Youtube is blocking access to all premium music videos that were previously available to UK internet users, after failing to reach a licensing deal with the Performing Rights Society (PRS). The BBC reports that “thousands” of music videos were suddenly gone starting late March 9th, punishing UK consumers for the lack of an agreement.

Patrick Walker, YouTube’s director of video partnerships said that the dealings need to move “at a rate which is sustainable to all”. But a statement issued by video hosting rival’s managing director, Mark French, heavily criticized YouTube’s managerial qualities by saying that:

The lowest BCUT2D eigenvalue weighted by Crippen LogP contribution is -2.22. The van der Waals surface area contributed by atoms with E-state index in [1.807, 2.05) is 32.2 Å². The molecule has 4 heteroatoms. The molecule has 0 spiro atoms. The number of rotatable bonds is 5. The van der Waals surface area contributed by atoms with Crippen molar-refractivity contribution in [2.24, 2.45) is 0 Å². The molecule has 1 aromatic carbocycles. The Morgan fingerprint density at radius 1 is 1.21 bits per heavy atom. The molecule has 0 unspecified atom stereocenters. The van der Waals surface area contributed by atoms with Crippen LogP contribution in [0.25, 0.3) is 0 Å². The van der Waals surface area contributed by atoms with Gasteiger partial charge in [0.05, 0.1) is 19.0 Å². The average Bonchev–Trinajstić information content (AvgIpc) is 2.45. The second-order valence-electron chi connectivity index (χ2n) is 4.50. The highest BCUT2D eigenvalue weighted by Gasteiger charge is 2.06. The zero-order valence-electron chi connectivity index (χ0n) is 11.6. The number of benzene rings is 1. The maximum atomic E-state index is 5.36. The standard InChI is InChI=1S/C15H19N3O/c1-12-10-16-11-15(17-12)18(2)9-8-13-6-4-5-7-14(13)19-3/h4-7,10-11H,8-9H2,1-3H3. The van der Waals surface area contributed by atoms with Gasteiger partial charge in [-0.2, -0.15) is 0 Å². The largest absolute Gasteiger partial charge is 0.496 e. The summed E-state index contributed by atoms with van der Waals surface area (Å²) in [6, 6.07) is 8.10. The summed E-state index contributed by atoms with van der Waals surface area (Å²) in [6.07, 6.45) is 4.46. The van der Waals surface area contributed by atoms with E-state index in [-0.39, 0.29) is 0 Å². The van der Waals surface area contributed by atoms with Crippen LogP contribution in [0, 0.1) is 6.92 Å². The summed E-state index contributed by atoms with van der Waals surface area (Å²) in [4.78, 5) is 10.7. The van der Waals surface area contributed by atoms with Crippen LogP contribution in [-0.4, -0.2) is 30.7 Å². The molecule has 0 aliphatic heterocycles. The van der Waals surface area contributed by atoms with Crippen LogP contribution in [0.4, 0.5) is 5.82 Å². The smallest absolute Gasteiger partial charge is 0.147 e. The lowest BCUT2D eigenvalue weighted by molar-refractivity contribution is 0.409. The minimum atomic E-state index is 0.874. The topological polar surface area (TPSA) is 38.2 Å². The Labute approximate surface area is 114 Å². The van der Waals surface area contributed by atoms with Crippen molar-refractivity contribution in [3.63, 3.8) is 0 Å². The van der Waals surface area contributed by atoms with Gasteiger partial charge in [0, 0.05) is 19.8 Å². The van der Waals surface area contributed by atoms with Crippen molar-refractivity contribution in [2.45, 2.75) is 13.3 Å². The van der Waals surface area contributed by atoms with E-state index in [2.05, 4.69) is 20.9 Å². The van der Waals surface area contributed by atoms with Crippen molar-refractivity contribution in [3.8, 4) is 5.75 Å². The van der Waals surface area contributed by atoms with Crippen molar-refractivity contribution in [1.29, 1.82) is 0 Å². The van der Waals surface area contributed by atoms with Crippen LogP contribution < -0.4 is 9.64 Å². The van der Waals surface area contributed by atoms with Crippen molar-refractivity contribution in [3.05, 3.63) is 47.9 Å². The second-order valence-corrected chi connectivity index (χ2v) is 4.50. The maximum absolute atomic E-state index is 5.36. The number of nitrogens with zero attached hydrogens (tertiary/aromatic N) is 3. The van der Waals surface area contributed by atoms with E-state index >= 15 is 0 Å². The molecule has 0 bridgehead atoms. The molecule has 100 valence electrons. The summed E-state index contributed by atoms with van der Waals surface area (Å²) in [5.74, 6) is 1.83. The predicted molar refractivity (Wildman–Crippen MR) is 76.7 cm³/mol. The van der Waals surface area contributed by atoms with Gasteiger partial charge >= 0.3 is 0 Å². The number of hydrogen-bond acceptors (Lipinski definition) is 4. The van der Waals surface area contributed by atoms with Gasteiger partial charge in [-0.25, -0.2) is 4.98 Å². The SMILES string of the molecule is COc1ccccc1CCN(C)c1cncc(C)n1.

“[YouTube's business] model doesn’t support paying the current PRS rates let alone the payment to artists, because they cannot command high enough advertising rates.”

However strong the company’s advertising rates are, Patrick Walker affirms that YouTube “cannot be expected to engage in a business in which it loses money every time a music video is played,” and so the deal with one of the largest royalty collection societies in the UK is off. The PRS even asked YouTube to reconsider, but at the same time won’t back down from the price they’re asking for.

So it’s a standoff, Google YouTube  isn’t going to pay the PRS’s high fee’s, and the PRS won’t accept a penny less. In the end, who gets penalized? The videos will be unavailable for the next two days, or perhaps until a deal is hammered out, even though both parties committed to sealing an agreement soon.

Who is right? Can the PRS charge per video played? Is YouTube in financial trouble?

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Source: BBC